How We Hear

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To understand how we hear, you need to know that sounds are visible vibrations that travel through the air. When someone speaks, tree leaves rustle, a telephone rings or anything else creates a ‘sound’, vibrations are sent through the air in all directions. We know them as sound waves.

Almost all sound waves are unique. That’s why each person or thing sounds different and why one person or thing doesn’t always sound the same. Some sound waves might be high pitched or low pitched, loud or soft.
When our ears capture sound waves, they convert them into messages our brains can understand. How well they are captured and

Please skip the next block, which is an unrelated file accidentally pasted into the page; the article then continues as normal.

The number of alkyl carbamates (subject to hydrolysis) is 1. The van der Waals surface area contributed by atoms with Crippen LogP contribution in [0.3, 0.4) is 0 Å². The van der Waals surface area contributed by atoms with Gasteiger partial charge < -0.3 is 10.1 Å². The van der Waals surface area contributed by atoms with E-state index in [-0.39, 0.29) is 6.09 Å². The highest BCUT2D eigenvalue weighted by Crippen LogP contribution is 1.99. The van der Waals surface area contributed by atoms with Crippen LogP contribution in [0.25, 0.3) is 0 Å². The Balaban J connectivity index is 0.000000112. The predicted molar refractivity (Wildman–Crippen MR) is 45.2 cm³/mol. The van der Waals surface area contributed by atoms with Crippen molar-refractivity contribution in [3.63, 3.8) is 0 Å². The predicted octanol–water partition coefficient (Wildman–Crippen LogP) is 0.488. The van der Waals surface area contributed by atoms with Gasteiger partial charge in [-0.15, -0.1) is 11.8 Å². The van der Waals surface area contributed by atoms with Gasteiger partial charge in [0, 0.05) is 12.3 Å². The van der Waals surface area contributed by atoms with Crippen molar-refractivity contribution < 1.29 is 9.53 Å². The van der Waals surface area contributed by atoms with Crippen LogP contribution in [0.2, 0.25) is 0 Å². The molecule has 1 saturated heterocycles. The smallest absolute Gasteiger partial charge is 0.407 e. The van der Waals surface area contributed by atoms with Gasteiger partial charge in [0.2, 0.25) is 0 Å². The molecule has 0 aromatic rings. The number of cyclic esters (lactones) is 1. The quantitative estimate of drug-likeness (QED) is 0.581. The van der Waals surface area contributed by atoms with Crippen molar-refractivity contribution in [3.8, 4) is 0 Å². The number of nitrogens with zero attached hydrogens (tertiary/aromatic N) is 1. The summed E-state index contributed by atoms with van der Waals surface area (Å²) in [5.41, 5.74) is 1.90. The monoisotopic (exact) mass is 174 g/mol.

how clearly they are sent to our brains depends on how well our ears work.


There are three (3) major sections of the ear:
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      • Outer Ear catches the sound waves and directs them into the middle ear.
      • Middle Ear the middle ear transfers sound waves in the air into mechanical pressure waves that are then transferred to the fluids of the inner ear.
      • Inner Ear (cochlea) turns pressure waves into sound signals that our brain can understand.


To hear naturally, each part needs to work properly